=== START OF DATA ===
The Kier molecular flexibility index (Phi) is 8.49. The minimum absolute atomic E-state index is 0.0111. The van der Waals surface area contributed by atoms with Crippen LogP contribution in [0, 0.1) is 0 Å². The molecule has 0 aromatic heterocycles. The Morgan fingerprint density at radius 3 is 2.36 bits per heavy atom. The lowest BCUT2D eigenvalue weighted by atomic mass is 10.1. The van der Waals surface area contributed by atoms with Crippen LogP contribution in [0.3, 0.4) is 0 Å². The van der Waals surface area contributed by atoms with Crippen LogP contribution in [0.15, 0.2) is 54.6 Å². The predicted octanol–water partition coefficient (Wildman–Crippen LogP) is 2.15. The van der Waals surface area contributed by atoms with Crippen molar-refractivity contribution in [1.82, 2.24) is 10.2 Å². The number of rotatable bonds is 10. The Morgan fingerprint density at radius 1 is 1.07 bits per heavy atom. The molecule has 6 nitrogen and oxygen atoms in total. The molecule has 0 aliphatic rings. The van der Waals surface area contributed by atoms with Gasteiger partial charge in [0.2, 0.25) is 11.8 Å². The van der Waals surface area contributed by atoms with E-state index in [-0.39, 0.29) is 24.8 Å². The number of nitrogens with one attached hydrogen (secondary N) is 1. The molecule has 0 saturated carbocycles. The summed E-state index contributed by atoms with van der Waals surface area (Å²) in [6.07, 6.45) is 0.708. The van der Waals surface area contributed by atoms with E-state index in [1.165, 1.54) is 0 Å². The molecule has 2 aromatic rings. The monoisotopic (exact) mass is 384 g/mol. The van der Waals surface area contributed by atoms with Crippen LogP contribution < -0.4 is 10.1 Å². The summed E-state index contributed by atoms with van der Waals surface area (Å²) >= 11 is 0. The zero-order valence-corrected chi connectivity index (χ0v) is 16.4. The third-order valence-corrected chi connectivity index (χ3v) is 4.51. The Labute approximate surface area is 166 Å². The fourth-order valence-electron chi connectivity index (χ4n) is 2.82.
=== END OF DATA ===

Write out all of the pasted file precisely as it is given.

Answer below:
The Kier molecular flexibility index (Phi) is 8.49. The minimum absolute atomic E-state index is 0.0111. The van der Waals surface area contributed by atoms with Crippen LogP contribution in [0, 0.1) is 0 Å². The molecule has 0 aromatic heterocycles. The Morgan fingerprint density at radius 3 is 2.36 bits per heavy atom. The lowest BCUT2D eigenvalue weighted by atomic mass is 10.1. The van der Waals surface area contributed by atoms with Crippen LogP contribution in [0.3, 0.4) is 0 Å². The van der Waals surface area contributed by atoms with Crippen LogP contribution in [0.15, 0.2) is 54.6 Å². The predicted octanol–water partition coefficient (Wildman–Crippen LogP) is 2.15. The van der Waals surface area contributed by atoms with Crippen molar-refractivity contribution in [1.82, 2.24) is 10.2 Å². The number of rotatable bonds is 10. The Morgan fingerprint density at radius 1 is 1.07 bits per heavy atom. The molecule has 6 nitrogen and oxygen atoms in total. The molecule has 0 aliphatic rings. The van der Waals surface area contributed by atoms with Gasteiger partial charge in [0.2, 0.25) is 11.8 Å². The van der Waals surface area contributed by atoms with E-state index in [-0.39, 0.29) is 24.8 Å². The number of nitrogens with one attached hydrogen (secondary N) is 1. The molecule has 0 saturated carbocycles. The summed E-state index contributed by atoms with van der Waals surface area (Å²) in [6.07, 6.45) is 0.708. The van der Waals surface area contributed by atoms with E-state index in [1.165, 1.54) is 0 Å². The molecule has 2 aromatic rings. The monoisotopic (exact) mass is 384 g/mol. The van der Waals surface area contributed by atoms with Crippen LogP contribution < -0.4 is 10.1 Å². The summed E-state index contributed by atoms with van der Waals surface area (Å²) >= 11 is 0. The zero-order valence-corrected chi connectivity index (χ0v) is 16.4. The third-order valence-corrected chi connectivity index (χ3v) is 4.51. The Labute approximate surface area is 166 Å². The fourth-order valence-electron chi connectivity index (χ4n) is 2.82.